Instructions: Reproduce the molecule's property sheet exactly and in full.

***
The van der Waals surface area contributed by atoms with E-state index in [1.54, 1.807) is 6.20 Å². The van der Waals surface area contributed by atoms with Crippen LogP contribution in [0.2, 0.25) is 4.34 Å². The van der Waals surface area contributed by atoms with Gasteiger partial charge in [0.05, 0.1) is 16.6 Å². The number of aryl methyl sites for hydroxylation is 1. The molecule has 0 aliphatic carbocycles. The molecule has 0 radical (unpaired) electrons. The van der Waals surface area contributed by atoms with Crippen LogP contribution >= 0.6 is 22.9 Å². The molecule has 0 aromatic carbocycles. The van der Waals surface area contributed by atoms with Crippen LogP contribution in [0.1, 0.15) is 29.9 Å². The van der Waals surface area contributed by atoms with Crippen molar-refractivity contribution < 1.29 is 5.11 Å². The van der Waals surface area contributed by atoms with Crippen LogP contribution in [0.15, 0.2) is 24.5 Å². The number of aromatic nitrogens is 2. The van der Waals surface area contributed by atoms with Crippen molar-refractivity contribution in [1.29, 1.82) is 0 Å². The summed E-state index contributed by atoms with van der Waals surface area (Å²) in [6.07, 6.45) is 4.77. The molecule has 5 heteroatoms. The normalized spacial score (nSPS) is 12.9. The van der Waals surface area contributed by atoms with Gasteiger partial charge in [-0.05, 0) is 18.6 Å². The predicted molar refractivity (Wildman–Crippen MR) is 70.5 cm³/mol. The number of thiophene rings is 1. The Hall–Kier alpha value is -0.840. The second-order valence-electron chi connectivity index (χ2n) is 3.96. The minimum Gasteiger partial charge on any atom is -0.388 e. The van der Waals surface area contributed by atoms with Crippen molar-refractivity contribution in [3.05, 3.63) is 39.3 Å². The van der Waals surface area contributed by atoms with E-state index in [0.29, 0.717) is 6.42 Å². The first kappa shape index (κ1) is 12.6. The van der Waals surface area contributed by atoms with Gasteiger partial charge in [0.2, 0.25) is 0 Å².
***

The van der Waals surface area contributed by atoms with E-state index in [1.54, 1.807) is 6.20 Å². The van der Waals surface area contributed by atoms with Crippen LogP contribution in [0.2, 0.25) is 4.34 Å². The van der Waals surface area contributed by atoms with Gasteiger partial charge in [0.05, 0.1) is 16.6 Å². The number of aryl methyl sites for hydroxylation is 1. The molecule has 0 aliphatic carbocycles. The molecule has 0 radical (unpaired) electrons. The van der Waals surface area contributed by atoms with Crippen LogP contribution >= 0.6 is 22.9 Å². The molecule has 0 aromatic carbocycles. The van der Waals surface area contributed by atoms with Crippen LogP contribution in [0.1, 0.15) is 29.9 Å². The van der Waals surface area contributed by atoms with Crippen molar-refractivity contribution < 1.29 is 5.11 Å². The van der Waals surface area contributed by atoms with Crippen LogP contribution in [0.15, 0.2) is 24.5 Å². The number of aromatic nitrogens is 2. The van der Waals surface area contributed by atoms with Crippen molar-refractivity contribution in [1.29, 1.82) is 0 Å². The summed E-state index contributed by atoms with van der Waals surface area (Å²) in [6.07, 6.45) is 4.77. The molecule has 5 heteroatoms. The normalized spacial score (nSPS) is 12.9. The van der Waals surface area contributed by atoms with Gasteiger partial charge in [-0.05, 0) is 18.6 Å². The predicted molar refractivity (Wildman–Crippen MR) is 70.5 cm³/mol. The number of thiophene rings is 1. The Hall–Kier alpha value is -0.840. The second-order valence-electron chi connectivity index (χ2n) is 3.96. The minimum Gasteiger partial charge on any atom is -0.388 e. The van der Waals surface area contributed by atoms with Crippen molar-refractivity contribution in [3.05, 3.63) is 39.3 Å². The van der Waals surface area contributed by atoms with E-state index in [0.29, 0.717) is 6.42 Å². The first kappa shape index (κ1) is 12.6. The van der Waals surface area contributed by atoms with Gasteiger partial charge in [0.2, 0.25) is 0 Å².